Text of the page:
After much experimentation, Mattheij rewrote the software (several times in fact) to accomplish a variety of basic tasks. At its core, the system takes images from a webcam and feeds them to a neural network to do the classification. Of course, the neural net needs to be "trained" by showing it lots of images, and telling it what those images represent. Mattheij's breakthrough was allowing the machine to effectively train itself, with guidance: Running pieces through allows the system to take its own photos, make a guess, and build on that guess. As long as Mattheij corrects the incorrect guesses, he ends up with a decent (and self-reinforcing) corpus of training data. As the machine continues running, it can rack up more training, allowing it to recognize a broad variety of pieces on the fly.

Here's another video, focusing on how the pieces move on conveyer belts (running at slow speed so puny humans can follow). You can also see the air jets in action:

In an email interview, Mattheij told Mental Floss that the system currently sorts LEGO bricks into more than 50 categories. It can also be run in a color-sorting mode to bin the parts across 12 color groups. (Thus at present you'd likely do a two-pass sort on the bricks: once for shape, then a separate pass for color.) He continues to refine the system, with a focus on making its recognition abilities faster. At some point down the line, he plans to make the software portion open source. You're on your own as far as building conveyer belts, bins, and so forth.

Check out Mattheij's writeup in two parts for more information. It starts with an overview of the story, followed up with a deep dive on the software. He's also tweeting about the project (among other things). And if you look around a bit, you'll find bulk LEGO brick auctions online—it's definitely a thing!

Original image
200 Health Experts Call for Ban on Two Antibacterial Chemicals
June 21, 2017
Original image

In September 2016, the U.S. Food and Drug Administration (FDA) issued a ban on antibacterial soap and body wash. But a large collective of scientists and medical professionals says the agency should have done more to stop the spread of harmful chemicals into our bodies and environment, most notably the antimicrobials triclosan and triclocarban. They published their recommendations in the journal Environmental Health Perspectives.

The 2016 report from the FDA concluded that 19 of the most commonly used antimicrobial ingredients are no more effective than ordinary soap and water, and forbade their use in soap and body wash.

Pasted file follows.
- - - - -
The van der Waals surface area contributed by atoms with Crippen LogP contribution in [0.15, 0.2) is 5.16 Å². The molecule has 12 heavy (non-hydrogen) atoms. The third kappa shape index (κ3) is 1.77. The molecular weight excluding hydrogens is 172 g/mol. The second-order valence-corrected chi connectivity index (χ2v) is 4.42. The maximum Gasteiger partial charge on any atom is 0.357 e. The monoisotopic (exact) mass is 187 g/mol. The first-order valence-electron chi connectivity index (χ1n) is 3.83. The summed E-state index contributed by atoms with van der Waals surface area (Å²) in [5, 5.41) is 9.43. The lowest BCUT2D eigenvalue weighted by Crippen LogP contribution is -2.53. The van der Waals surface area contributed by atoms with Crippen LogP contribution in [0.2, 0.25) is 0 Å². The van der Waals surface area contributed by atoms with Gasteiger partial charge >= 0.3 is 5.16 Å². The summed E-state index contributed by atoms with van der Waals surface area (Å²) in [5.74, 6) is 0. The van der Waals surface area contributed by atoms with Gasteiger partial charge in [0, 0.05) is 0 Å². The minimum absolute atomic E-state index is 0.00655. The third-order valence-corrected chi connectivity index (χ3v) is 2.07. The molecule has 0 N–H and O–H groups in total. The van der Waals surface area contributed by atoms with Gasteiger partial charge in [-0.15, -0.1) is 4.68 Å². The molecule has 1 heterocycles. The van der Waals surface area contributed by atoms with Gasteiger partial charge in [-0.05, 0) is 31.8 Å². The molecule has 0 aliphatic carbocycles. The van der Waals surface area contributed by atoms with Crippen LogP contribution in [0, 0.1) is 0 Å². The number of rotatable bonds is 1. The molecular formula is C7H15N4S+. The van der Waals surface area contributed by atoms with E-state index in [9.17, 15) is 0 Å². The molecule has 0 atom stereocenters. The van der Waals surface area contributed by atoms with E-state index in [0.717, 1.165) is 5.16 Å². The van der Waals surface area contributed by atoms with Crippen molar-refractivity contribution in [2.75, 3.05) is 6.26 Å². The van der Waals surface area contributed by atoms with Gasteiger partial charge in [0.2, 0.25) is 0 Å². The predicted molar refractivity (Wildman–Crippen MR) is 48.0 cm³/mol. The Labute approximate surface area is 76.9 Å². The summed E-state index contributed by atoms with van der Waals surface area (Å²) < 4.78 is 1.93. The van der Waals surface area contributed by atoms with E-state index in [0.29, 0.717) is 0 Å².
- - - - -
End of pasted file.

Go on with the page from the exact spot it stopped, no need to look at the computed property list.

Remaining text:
"Customers may think added antimicrobials are a way to reduce infections, but in most products there is no evidence that they do," Ted Schettler, science director of the Science and Environmental Health Network, said in a statement.

Studies have shown that these chemicals may actually do more harm than good. They don't keep us from getting sick, but they can contribute to the development of antibiotic-resistant bacteria, also known as superbugs. Triclosan and triclocarban can also damage our hormones and immune systems.

And while they may no longer be appearing on our bathroom sinks or shower shelves, they're still all around us. They've leached into the environment from years of use. They're also still being added to a staggering array of consumer products, as companies create "antibacterial" clothing, toys, yoga mats, paint, food storage containers, electronics, doorknobs, and countertops.

The authors of the new consensus statement say it's time for that to stop.

"We must develop better alternatives and prevent unneeded exposures to antimicrobial chemicals," Rolf Haden of the University of Arizona said in the statement. Haden researches where mass-produced chemicals wind up in the environment.

The statement notes that many manufacturers have simply replaced the banned chemicals with others. "I was happy that the FDA finally acted to remove these chemicals from soaps," said Arlene Blum, executive director of the Green Science Policy Institute. "But I was dismayed to discover at my local drugstore that most products now contain substitutes that may be worse."

Blum, Haden, Schettler, and their colleagues "urge scientists, governments, chemical and product manufacturers, purchasing organizations, retailers, and consumers" to avoid antimicrobial chemicals outside of medical settings. "Where antimicrobials are necessary," they write, we should "use safer alternatives that are not persistent and pose no risk to humans or ecosystems."

They recommend that manufacturers label any products containing antimicrobial chemicals so that consumers can avoid them, and they call for further research into the impacts of these compounds on us and our planet.